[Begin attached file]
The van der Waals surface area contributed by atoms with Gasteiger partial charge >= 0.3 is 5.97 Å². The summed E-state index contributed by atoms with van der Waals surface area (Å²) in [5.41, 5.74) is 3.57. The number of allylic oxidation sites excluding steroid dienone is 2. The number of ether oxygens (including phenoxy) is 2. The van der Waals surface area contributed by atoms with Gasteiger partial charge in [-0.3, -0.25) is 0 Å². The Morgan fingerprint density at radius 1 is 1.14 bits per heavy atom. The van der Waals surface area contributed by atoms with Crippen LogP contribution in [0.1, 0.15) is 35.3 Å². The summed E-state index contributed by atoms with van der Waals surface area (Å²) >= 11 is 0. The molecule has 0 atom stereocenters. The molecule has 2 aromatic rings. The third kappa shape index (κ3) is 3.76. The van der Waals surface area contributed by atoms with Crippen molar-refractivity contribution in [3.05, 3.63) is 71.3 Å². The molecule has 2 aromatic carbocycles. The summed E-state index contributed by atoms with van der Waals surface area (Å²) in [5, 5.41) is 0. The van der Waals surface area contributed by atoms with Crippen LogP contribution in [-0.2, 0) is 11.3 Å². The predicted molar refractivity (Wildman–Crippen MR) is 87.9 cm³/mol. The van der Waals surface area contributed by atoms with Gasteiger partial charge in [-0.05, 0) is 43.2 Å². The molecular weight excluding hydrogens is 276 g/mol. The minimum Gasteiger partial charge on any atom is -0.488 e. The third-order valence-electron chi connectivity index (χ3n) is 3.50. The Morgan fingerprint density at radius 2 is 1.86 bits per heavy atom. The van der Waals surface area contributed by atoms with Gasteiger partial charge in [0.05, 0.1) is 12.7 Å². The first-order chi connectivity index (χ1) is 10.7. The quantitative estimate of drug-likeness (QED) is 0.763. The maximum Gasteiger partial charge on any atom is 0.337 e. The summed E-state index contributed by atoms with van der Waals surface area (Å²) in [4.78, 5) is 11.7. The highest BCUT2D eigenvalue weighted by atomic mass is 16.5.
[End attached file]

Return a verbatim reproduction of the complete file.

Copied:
The van der Waals surface area contributed by atoms with Gasteiger partial charge >= 0.3 is 5.97 Å². The summed E-state index contributed by atoms with van der Waals surface area (Å²) in [5.41, 5.74) is 3.57. The number of allylic oxidation sites excluding steroid dienone is 2. The number of ether oxygens (including phenoxy) is 2. The van der Waals surface area contributed by atoms with Gasteiger partial charge in [-0.3, -0.25) is 0 Å². The Morgan fingerprint density at radius 1 is 1.14 bits per heavy atom. The van der Waals surface area contributed by atoms with Crippen LogP contribution in [0.1, 0.15) is 35.3 Å². The summed E-state index contributed by atoms with van der Waals surface area (Å²) >= 11 is 0. The molecule has 0 atom stereocenters. The molecule has 2 aromatic rings. The third kappa shape index (κ3) is 3.76. The van der Waals surface area contributed by atoms with Crippen molar-refractivity contribution in [3.05, 3.63) is 71.3 Å². The molecule has 2 aromatic carbocycles. The summed E-state index contributed by atoms with van der Waals surface area (Å²) in [5, 5.41) is 0. The van der Waals surface area contributed by atoms with Crippen LogP contribution in [-0.2, 0) is 11.3 Å². The predicted molar refractivity (Wildman–Crippen MR) is 87.9 cm³/mol. The van der Waals surface area contributed by atoms with Gasteiger partial charge in [-0.05, 0) is 43.2 Å². The molecular weight excluding hydrogens is 276 g/mol. The minimum Gasteiger partial charge on any atom is -0.488 e. The third-order valence-electron chi connectivity index (χ3n) is 3.50. The Morgan fingerprint density at radius 2 is 1.86 bits per heavy atom. The van der Waals surface area contributed by atoms with Gasteiger partial charge in [0.05, 0.1) is 12.7 Å². The first-order chi connectivity index (χ1) is 10.7. The quantitative estimate of drug-likeness (QED) is 0.763. The maximum Gasteiger partial charge on any atom is 0.337 e. The summed E-state index contributed by atoms with van der Waals surface area (Å²) in [4.78, 5) is 11.7. The highest BCUT2D eigenvalue weighted by atomic mass is 16.5.